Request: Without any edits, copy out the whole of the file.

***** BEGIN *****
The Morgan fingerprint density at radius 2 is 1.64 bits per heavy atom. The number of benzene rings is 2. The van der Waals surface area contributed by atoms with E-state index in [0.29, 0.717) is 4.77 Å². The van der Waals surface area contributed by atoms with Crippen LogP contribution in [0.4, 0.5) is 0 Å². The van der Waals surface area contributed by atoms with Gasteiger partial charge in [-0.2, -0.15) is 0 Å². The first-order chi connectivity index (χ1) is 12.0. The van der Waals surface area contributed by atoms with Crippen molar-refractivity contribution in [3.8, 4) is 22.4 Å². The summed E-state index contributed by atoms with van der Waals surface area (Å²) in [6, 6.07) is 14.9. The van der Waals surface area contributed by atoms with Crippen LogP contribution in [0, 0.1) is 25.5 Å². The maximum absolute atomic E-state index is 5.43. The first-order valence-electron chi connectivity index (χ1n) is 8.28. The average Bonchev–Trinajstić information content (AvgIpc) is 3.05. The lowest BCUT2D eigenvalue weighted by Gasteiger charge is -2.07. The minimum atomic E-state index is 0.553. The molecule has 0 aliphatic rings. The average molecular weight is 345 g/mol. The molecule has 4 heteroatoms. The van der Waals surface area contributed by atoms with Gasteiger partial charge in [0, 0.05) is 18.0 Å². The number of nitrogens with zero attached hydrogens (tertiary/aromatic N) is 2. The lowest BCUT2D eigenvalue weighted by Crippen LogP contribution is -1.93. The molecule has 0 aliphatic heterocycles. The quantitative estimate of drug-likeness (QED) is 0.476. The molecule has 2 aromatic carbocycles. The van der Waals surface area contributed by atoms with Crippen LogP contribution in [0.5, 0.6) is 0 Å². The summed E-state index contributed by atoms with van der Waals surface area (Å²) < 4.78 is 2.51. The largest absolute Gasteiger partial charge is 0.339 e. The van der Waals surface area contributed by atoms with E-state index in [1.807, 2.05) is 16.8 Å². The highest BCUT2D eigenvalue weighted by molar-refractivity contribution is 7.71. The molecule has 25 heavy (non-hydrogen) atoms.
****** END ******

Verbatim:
The Morgan fingerprint density at radius 2 is 1.64 bits per heavy atom. The number of benzene rings is 2. The van der Waals surface area contributed by atoms with E-state index in [0.29, 0.717) is 4.77 Å². The van der Waals surface area contributed by atoms with Crippen LogP contribution in [0.4, 0.5) is 0 Å². The van der Waals surface area contributed by atoms with Gasteiger partial charge in [-0.2, -0.15) is 0 Å². The first-order chi connectivity index (χ1) is 12.0. The van der Waals surface area contributed by atoms with Crippen molar-refractivity contribution in [3.8, 4) is 22.4 Å². The summed E-state index contributed by atoms with van der Waals surface area (Å²) in [6, 6.07) is 14.9. The van der Waals surface area contributed by atoms with Crippen LogP contribution in [0, 0.1) is 25.5 Å². The maximum absolute atomic E-state index is 5.43. The first-order valence-electron chi connectivity index (χ1n) is 8.28. The average Bonchev–Trinajstić information content (AvgIpc) is 3.05. The lowest BCUT2D eigenvalue weighted by Gasteiger charge is -2.07. The minimum atomic E-state index is 0.553. The molecule has 0 aliphatic rings. The average molecular weight is 345 g/mol. The molecule has 4 heteroatoms. The van der Waals surface area contributed by atoms with Gasteiger partial charge in [0, 0.05) is 18.0 Å². The number of nitrogens with zero attached hydrogens (tertiary/aromatic N) is 2. The lowest BCUT2D eigenvalue weighted by Crippen LogP contribution is -1.93. The molecule has 0 aliphatic heterocycles. The quantitative estimate of drug-likeness (QED) is 0.476. The molecule has 2 aromatic carbocycles. The van der Waals surface area contributed by atoms with Crippen LogP contribution in [0.5, 0.6) is 0 Å². The summed E-state index contributed by atoms with van der Waals surface area (Å²) < 4.78 is 2.51. The largest absolute Gasteiger partial charge is 0.339 e. The van der Waals surface area contributed by atoms with E-state index in [1.807, 2.05) is 16.8 Å². The highest BCUT2D eigenvalue weighted by molar-refractivity contribution is 7.71. The molecule has 25 heavy (non-hydrogen) atoms.